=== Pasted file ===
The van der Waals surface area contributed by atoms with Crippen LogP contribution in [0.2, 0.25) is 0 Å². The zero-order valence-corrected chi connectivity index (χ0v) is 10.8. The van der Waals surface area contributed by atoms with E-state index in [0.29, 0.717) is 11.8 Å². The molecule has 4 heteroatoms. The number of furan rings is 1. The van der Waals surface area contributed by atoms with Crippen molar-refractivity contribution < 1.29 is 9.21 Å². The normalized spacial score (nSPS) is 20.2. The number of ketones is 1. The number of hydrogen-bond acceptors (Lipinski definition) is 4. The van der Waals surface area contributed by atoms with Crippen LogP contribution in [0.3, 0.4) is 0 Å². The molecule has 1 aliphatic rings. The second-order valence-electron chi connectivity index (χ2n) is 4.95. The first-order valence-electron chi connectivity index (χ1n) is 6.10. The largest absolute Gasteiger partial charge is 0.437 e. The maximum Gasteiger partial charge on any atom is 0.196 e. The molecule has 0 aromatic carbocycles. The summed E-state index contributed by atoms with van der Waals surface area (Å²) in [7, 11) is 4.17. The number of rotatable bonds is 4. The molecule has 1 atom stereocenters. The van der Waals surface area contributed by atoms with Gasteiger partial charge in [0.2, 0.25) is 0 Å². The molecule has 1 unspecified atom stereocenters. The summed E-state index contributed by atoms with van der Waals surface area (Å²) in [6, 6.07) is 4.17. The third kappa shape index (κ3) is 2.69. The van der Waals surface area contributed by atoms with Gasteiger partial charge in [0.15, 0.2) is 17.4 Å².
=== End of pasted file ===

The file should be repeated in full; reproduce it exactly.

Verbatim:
The van der Waals surface area contributed by atoms with Crippen LogP contribution in [0.2, 0.25) is 0 Å². The zero-order valence-corrected chi connectivity index (χ0v) is 10.8. The van der Waals surface area contributed by atoms with E-state index in [0.29, 0.717) is 11.8 Å². The molecule has 4 heteroatoms. The number of furan rings is 1. The van der Waals surface area contributed by atoms with Crippen molar-refractivity contribution < 1.29 is 9.21 Å². The normalized spacial score (nSPS) is 20.2. The number of ketones is 1. The number of hydrogen-bond acceptors (Lipinski definition) is 4. The van der Waals surface area contributed by atoms with Crippen LogP contribution in [0.3, 0.4) is 0 Å². The molecule has 1 aliphatic rings. The second-order valence-electron chi connectivity index (χ2n) is 4.95. The first-order valence-electron chi connectivity index (χ1n) is 6.10. The largest absolute Gasteiger partial charge is 0.437 e. The maximum Gasteiger partial charge on any atom is 0.196 e. The molecule has 0 aromatic carbocycles. The summed E-state index contributed by atoms with van der Waals surface area (Å²) in [7, 11) is 4.17. The number of rotatable bonds is 4. The molecule has 1 atom stereocenters. The van der Waals surface area contributed by atoms with Gasteiger partial charge in [0.2, 0.25) is 0 Å². The molecule has 1 unspecified atom stereocenters. The summed E-state index contributed by atoms with van der Waals surface area (Å²) in [6, 6.07) is 4.17. The third kappa shape index (κ3) is 2.69. The van der Waals surface area contributed by atoms with Gasteiger partial charge in [0.15, 0.2) is 17.4 Å².